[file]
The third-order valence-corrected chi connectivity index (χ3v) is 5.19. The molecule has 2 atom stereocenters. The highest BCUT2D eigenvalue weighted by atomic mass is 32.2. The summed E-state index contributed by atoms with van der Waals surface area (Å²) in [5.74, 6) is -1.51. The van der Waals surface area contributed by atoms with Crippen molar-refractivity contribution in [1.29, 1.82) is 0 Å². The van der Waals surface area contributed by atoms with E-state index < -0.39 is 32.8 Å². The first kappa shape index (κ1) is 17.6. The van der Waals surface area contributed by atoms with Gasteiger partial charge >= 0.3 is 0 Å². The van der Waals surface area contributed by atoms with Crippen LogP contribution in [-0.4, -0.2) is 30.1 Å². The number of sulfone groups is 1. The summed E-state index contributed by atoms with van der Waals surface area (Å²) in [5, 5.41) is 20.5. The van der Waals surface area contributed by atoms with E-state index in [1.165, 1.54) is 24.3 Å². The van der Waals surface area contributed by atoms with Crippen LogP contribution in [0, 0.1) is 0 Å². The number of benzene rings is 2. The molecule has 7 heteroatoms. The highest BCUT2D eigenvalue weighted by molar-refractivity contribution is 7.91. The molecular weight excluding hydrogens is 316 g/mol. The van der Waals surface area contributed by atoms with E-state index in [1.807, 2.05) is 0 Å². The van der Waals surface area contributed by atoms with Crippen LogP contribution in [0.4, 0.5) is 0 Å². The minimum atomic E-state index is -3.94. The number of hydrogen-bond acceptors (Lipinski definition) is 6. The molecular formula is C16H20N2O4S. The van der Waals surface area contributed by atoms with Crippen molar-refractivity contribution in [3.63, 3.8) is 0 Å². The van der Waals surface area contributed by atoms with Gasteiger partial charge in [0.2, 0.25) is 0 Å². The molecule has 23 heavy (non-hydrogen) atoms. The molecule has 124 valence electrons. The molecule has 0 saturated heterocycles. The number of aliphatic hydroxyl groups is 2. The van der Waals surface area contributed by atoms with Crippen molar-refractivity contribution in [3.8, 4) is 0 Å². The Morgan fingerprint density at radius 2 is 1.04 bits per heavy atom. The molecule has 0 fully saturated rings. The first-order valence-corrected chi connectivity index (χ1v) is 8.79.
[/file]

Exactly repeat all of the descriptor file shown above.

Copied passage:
The third-order valence-corrected chi connectivity index (χ3v) is 5.19. The molecule has 2 atom stereocenters. The highest BCUT2D eigenvalue weighted by atomic mass is 32.2. The summed E-state index contributed by atoms with van der Waals surface area (Å²) in [5.74, 6) is -1.51. The van der Waals surface area contributed by atoms with Crippen molar-refractivity contribution in [1.29, 1.82) is 0 Å². The van der Waals surface area contributed by atoms with E-state index < -0.39 is 32.8 Å². The first kappa shape index (κ1) is 17.6. The van der Waals surface area contributed by atoms with Gasteiger partial charge >= 0.3 is 0 Å². The van der Waals surface area contributed by atoms with Crippen LogP contribution in [-0.4, -0.2) is 30.1 Å². The number of sulfone groups is 1. The summed E-state index contributed by atoms with van der Waals surface area (Å²) in [5, 5.41) is 20.5. The van der Waals surface area contributed by atoms with E-state index in [1.165, 1.54) is 24.3 Å². The van der Waals surface area contributed by atoms with Crippen LogP contribution in [0, 0.1) is 0 Å². The number of benzene rings is 2. The molecule has 7 heteroatoms. The highest BCUT2D eigenvalue weighted by molar-refractivity contribution is 7.91. The molecular weight excluding hydrogens is 316 g/mol. The van der Waals surface area contributed by atoms with E-state index in [1.807, 2.05) is 0 Å². The van der Waals surface area contributed by atoms with Crippen LogP contribution in [0.4, 0.5) is 0 Å². The minimum atomic E-state index is -3.94. The number of hydrogen-bond acceptors (Lipinski definition) is 6. The molecular formula is C16H20N2O4S. The van der Waals surface area contributed by atoms with Crippen molar-refractivity contribution in [3.63, 3.8) is 0 Å². The van der Waals surface area contributed by atoms with Gasteiger partial charge in [0.2, 0.25) is 0 Å². The molecule has 23 heavy (non-hydrogen) atoms. The molecule has 124 valence electrons. The molecule has 0 saturated heterocycles. The number of aliphatic hydroxyl groups is 2. The van der Waals surface area contributed by atoms with Crippen molar-refractivity contribution in [3.8, 4) is 0 Å². The Morgan fingerprint density at radius 2 is 1.04 bits per heavy atom. The molecule has 0 fully saturated rings. The first-order valence-corrected chi connectivity index (χ1v) is 8.79.